The Rough Field, published first in 1972 and now in its fifth edition, is recognised as a classic of contemporary Irish writing. This extended meditation on Ulster, the province by which John Montague‘s poems have been haunted, presents in counterpoint some of the auhor’s finest work. The historical and personal, autobiographical and mythological, blend in a magnificent exploration of his own and his people’s inheritance.
‘John Montague’s The Rough Field is a kind of ‘state of the nation’ poem, built up of visions and glimpses of locality, legend, and history, and as such it is astonishingly successful; moving, too, and as soundly crafted as the rosewood fiddle which seems to play with mourning sweetness in the margins.’ — John Bayley, The New York Review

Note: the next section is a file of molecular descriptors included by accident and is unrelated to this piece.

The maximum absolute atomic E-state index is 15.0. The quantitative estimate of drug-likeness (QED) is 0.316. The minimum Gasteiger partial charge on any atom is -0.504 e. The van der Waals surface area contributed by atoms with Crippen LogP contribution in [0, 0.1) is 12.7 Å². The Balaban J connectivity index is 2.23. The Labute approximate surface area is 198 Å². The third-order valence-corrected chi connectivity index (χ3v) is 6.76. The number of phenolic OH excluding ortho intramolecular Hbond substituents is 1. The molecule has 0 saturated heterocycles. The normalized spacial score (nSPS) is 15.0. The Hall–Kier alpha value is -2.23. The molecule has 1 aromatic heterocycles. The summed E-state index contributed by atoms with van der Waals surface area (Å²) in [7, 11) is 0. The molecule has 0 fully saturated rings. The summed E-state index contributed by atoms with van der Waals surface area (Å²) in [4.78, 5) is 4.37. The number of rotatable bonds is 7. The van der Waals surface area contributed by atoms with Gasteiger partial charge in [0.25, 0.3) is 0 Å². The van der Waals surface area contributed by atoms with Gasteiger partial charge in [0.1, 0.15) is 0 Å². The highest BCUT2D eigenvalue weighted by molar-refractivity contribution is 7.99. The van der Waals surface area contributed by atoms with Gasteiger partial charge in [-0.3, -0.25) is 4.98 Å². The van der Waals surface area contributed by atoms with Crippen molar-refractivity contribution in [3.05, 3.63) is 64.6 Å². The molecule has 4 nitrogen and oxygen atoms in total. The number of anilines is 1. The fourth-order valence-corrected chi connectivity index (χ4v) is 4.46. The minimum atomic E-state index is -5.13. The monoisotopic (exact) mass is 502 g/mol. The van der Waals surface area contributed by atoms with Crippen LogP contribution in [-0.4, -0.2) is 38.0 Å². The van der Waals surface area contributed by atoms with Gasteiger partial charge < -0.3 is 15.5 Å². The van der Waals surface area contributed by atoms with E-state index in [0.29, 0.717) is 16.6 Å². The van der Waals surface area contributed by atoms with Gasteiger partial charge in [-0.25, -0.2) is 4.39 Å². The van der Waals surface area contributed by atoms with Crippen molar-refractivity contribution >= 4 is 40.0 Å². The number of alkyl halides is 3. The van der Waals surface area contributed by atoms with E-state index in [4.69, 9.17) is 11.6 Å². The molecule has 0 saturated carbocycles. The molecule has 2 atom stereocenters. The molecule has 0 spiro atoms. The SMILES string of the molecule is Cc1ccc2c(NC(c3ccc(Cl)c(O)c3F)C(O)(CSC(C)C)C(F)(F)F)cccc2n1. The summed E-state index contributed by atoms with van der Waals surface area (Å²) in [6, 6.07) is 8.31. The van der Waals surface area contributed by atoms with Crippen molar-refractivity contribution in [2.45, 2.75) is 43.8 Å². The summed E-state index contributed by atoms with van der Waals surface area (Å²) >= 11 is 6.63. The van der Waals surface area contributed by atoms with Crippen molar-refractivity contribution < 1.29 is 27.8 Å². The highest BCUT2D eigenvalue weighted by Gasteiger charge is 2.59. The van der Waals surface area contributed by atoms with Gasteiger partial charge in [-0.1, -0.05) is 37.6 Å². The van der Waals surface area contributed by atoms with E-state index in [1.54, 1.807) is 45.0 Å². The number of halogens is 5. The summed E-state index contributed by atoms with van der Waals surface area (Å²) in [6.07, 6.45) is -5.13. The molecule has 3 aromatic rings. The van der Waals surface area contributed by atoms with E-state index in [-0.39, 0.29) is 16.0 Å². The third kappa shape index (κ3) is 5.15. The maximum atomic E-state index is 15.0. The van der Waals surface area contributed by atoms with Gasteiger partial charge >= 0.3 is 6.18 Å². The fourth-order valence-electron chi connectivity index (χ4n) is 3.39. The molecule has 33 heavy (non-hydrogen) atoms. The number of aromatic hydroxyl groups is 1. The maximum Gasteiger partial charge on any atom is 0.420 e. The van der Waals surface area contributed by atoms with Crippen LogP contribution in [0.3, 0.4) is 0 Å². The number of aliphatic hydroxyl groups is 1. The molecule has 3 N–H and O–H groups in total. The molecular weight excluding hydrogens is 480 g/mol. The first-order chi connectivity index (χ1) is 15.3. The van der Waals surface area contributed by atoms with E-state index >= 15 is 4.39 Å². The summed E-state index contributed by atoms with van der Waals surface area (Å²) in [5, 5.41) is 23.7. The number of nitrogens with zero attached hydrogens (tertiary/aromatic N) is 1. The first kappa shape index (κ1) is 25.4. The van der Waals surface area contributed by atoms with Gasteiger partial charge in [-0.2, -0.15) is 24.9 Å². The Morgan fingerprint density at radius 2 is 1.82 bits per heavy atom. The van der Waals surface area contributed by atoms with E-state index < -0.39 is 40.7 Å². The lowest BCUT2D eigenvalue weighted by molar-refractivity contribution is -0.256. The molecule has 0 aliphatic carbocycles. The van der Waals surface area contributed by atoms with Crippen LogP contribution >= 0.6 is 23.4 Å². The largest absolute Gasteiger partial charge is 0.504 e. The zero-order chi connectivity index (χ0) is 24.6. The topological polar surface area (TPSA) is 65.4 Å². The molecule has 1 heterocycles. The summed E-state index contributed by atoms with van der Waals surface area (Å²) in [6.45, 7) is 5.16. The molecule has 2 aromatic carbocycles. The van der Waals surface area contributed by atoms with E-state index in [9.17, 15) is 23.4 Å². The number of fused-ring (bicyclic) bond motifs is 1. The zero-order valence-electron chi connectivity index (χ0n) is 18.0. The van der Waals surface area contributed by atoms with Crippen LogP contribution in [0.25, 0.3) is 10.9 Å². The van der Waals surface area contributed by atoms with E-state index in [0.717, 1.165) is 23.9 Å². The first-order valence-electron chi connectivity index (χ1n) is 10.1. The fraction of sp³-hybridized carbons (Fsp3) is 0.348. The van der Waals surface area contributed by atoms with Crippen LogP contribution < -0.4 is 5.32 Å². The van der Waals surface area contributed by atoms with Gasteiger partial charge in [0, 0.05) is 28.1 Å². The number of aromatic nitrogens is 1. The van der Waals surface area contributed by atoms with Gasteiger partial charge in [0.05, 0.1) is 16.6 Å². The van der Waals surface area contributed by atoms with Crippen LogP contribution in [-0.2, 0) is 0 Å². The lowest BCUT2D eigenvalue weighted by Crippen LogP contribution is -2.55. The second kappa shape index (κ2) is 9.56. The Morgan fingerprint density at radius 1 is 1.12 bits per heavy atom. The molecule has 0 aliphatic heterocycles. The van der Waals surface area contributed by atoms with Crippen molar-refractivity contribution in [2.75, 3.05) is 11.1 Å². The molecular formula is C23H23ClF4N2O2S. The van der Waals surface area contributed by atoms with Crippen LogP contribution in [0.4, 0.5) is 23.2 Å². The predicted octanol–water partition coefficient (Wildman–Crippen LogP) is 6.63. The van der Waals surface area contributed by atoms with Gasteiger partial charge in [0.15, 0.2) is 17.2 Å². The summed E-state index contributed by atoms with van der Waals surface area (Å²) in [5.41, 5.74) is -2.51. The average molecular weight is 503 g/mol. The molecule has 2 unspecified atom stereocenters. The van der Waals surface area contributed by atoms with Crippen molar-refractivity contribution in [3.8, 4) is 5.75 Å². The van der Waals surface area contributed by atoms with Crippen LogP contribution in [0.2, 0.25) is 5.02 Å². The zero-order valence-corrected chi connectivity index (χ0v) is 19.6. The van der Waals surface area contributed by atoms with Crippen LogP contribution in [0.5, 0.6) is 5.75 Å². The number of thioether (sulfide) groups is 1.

‘[The Rough Field] has firmly established itself as a monument of Irish poetry, part of a tradition which includes The Deserted Village, Autumn Journal and The Great Hunger and its author as the outstanding Irish poet of his generation. A selected poems in itself, it absorbs and transforms many of Montague’s best short poems (‘Like Dolmens’, The Country ‘Fiddler’). Many themes which Hewitt, Heaney and others played with at the same time — layers of history in the Ulster landscape, its languages and placenames for instance — are presented here in their most successful form, borrowing extra resonance and power from the layout and structure of the book . . .’ — Tom Clyde, Books Ireland